Of course, on Remembrance Sunday of all days, we first and foremost want to honour and show gratitude to the fallen and to hold their loved ones in our thoughts and hearts. But, if you don’t know any soldiers who have fought, let alone died in contemporary wars, or if you have never met a veteran of the World Wars, as is increasingly the case, it is hard to actually ‘remember’ in more than a slightly abstract way. For many school children, the Second World War exists in a last century time warp, as I found out at one of my recent talks when one of them asked me whose side I had been on! (Really? Have you not listened to a word I have just said? Or do I just look like I am 95-years-old?)

That is why I am wondering if Remembrance could shift some its emphasis on the past, to include more about the present and the future. The act of apology innately requires an understanding of the lessons history can teach us. Embedded within an apology is more than just a hope for ‘Never Again’. A genuine apology is ‘Never Again’ in action. So today, Britain’s Remembrance Sunday, I am not only going to remember the sacrifices and losses of war. I am going to imagine a time when the hands of heartfelt apology are extended between nations both in acknowledgement of past mistakes and in renewed agreement to act in ways that assure such mistakes never happen again.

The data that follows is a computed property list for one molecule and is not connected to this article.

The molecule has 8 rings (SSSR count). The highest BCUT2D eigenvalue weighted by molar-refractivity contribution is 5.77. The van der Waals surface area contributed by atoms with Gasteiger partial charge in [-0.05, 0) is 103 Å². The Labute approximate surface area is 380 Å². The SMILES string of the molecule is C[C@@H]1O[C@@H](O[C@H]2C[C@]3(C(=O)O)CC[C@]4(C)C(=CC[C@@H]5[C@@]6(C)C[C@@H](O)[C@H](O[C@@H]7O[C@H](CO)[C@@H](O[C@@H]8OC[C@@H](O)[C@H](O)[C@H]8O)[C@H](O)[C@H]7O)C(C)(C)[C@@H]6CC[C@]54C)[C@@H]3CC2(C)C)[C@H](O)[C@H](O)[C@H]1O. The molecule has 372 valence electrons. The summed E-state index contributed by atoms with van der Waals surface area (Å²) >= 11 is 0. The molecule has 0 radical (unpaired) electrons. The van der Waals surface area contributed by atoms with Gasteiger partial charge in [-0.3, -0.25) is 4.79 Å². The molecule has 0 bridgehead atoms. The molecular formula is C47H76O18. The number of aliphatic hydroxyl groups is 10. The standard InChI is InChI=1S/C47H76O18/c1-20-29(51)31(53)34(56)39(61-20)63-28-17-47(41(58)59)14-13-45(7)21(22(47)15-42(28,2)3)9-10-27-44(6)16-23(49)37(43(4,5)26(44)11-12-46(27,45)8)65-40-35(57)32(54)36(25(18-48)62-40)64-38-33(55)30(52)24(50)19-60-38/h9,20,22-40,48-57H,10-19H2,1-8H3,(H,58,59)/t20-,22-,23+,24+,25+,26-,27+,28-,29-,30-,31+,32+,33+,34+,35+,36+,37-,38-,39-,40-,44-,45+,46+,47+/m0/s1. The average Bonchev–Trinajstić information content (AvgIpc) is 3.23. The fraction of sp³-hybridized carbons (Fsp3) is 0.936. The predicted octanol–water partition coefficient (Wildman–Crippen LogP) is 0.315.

Links to further reading:

FW de Klerk issues posthumous apology for pain of apartheid

Apology accepted? SA weighs in on FW de Klerk’s final message

FW de Klerk: South Africa’s last white president dies and leaves apology for apartheid

For Some South Africans, de Klerk Missed Chances for True Reconciliation

BBC Radio 4 Something understood: Commemoration